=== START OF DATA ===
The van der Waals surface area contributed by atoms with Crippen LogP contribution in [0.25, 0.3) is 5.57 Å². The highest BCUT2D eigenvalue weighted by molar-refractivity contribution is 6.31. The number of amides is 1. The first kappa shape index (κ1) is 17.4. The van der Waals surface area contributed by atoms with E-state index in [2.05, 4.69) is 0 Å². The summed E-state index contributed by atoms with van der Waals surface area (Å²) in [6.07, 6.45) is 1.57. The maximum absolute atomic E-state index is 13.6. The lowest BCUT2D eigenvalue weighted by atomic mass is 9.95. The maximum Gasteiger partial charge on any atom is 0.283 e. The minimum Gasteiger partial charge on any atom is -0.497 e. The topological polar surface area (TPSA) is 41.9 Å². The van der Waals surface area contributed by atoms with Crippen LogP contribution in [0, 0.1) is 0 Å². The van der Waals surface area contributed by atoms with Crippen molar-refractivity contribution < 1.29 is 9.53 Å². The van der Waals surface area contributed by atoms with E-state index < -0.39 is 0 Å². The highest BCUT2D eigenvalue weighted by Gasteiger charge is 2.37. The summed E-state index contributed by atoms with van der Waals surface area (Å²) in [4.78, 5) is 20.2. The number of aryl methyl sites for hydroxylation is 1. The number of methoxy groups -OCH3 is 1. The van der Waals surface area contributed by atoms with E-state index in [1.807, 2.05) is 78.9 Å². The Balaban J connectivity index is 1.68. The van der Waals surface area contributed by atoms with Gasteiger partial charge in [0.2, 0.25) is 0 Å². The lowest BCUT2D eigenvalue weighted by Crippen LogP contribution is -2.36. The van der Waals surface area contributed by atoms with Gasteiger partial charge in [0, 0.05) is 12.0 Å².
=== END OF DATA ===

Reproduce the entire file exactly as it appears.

The van der Waals surface area contributed by atoms with Crippen LogP contribution in [0.25, 0.3) is 5.57 Å². The highest BCUT2D eigenvalue weighted by molar-refractivity contribution is 6.31. The number of amides is 1. The first kappa shape index (κ1) is 17.4. The van der Waals surface area contributed by atoms with E-state index in [2.05, 4.69) is 0 Å². The summed E-state index contributed by atoms with van der Waals surface area (Å²) in [6.07, 6.45) is 1.57. The maximum absolute atomic E-state index is 13.6. The lowest BCUT2D eigenvalue weighted by atomic mass is 9.95. The maximum Gasteiger partial charge on any atom is 0.283 e. The minimum Gasteiger partial charge on any atom is -0.497 e. The topological polar surface area (TPSA) is 41.9 Å². The van der Waals surface area contributed by atoms with Crippen LogP contribution in [0, 0.1) is 0 Å². The van der Waals surface area contributed by atoms with Crippen molar-refractivity contribution < 1.29 is 9.53 Å². The van der Waals surface area contributed by atoms with E-state index < -0.39 is 0 Å². The highest BCUT2D eigenvalue weighted by Gasteiger charge is 2.37. The summed E-state index contributed by atoms with van der Waals surface area (Å²) in [4.78, 5) is 20.2. The number of aryl methyl sites for hydroxylation is 1. The number of methoxy groups -OCH3 is 1. The van der Waals surface area contributed by atoms with E-state index in [1.807, 2.05) is 78.9 Å². The Balaban J connectivity index is 1.68. The van der Waals surface area contributed by atoms with Gasteiger partial charge in [0.2, 0.25) is 0 Å². The lowest BCUT2D eigenvalue weighted by Crippen LogP contribution is -2.36. The van der Waals surface area contributed by atoms with Gasteiger partial charge in [0, 0.05) is 12.0 Å².